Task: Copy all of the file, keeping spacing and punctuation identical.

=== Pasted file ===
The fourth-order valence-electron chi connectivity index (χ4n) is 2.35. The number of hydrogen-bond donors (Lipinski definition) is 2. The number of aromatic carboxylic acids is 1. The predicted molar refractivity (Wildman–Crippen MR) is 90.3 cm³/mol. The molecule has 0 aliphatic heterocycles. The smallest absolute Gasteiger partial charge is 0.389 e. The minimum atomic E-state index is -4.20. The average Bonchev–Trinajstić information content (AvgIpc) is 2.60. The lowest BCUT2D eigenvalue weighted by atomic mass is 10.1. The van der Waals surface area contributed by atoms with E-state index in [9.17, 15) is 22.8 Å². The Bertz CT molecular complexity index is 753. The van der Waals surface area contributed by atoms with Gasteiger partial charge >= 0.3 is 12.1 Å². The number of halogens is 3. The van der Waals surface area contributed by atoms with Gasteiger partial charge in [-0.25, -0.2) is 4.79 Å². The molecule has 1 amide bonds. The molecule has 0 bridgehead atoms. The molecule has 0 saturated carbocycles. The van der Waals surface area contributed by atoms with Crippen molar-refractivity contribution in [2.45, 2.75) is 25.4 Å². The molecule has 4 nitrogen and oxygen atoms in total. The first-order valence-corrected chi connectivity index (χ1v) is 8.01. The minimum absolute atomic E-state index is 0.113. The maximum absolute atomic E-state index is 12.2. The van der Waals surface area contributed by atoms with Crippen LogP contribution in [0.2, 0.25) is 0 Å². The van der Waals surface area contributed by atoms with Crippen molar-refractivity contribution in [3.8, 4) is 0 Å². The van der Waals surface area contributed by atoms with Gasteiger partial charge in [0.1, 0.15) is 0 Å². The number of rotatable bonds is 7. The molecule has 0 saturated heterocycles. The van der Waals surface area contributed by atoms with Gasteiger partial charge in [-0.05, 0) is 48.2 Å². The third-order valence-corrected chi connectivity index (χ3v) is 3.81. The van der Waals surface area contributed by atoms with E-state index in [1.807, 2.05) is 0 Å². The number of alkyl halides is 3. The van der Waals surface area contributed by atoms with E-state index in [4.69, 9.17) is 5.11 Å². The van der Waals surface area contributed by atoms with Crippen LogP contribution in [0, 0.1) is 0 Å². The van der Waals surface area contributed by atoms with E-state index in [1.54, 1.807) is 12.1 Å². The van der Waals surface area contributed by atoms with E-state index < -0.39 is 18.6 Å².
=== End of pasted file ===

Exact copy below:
The fourth-order valence-electron chi connectivity index (χ4n) is 2.35. The number of hydrogen-bond donors (Lipinski definition) is 2. The number of aromatic carboxylic acids is 1. The predicted molar refractivity (Wildman–Crippen MR) is 90.3 cm³/mol. The molecule has 0 aliphatic heterocycles. The smallest absolute Gasteiger partial charge is 0.389 e. The minimum atomic E-state index is -4.20. The average Bonchev–Trinajstić information content (AvgIpc) is 2.60. The lowest BCUT2D eigenvalue weighted by atomic mass is 10.1. The van der Waals surface area contributed by atoms with E-state index in [9.17, 15) is 22.8 Å². The Bertz CT molecular complexity index is 753. The van der Waals surface area contributed by atoms with Gasteiger partial charge >= 0.3 is 12.1 Å². The number of halogens is 3. The van der Waals surface area contributed by atoms with Gasteiger partial charge in [-0.25, -0.2) is 4.79 Å². The molecule has 1 amide bonds. The molecule has 0 bridgehead atoms. The molecule has 0 saturated carbocycles. The van der Waals surface area contributed by atoms with Crippen molar-refractivity contribution in [2.45, 2.75) is 25.4 Å². The molecule has 4 nitrogen and oxygen atoms in total. The first-order valence-corrected chi connectivity index (χ1v) is 8.01. The minimum absolute atomic E-state index is 0.113. The maximum absolute atomic E-state index is 12.2. The van der Waals surface area contributed by atoms with Crippen LogP contribution in [0.2, 0.25) is 0 Å². The van der Waals surface area contributed by atoms with Crippen molar-refractivity contribution in [3.8, 4) is 0 Å². The van der Waals surface area contributed by atoms with Gasteiger partial charge in [0.1, 0.15) is 0 Å². The number of rotatable bonds is 7. The molecule has 0 saturated heterocycles. The van der Waals surface area contributed by atoms with Gasteiger partial charge in [-0.05, 0) is 48.2 Å². The third-order valence-corrected chi connectivity index (χ3v) is 3.81. The van der Waals surface area contributed by atoms with E-state index in [1.807, 2.05) is 0 Å². The number of alkyl halides is 3. The van der Waals surface area contributed by atoms with E-state index in [4.69, 9.17) is 5.11 Å². The van der Waals surface area contributed by atoms with Crippen LogP contribution in [0, 0.1) is 0 Å². The van der Waals surface area contributed by atoms with E-state index in [1.54, 1.807) is 12.1 Å². The van der Waals surface area contributed by atoms with E-state index < -0.39 is 18.6 Å².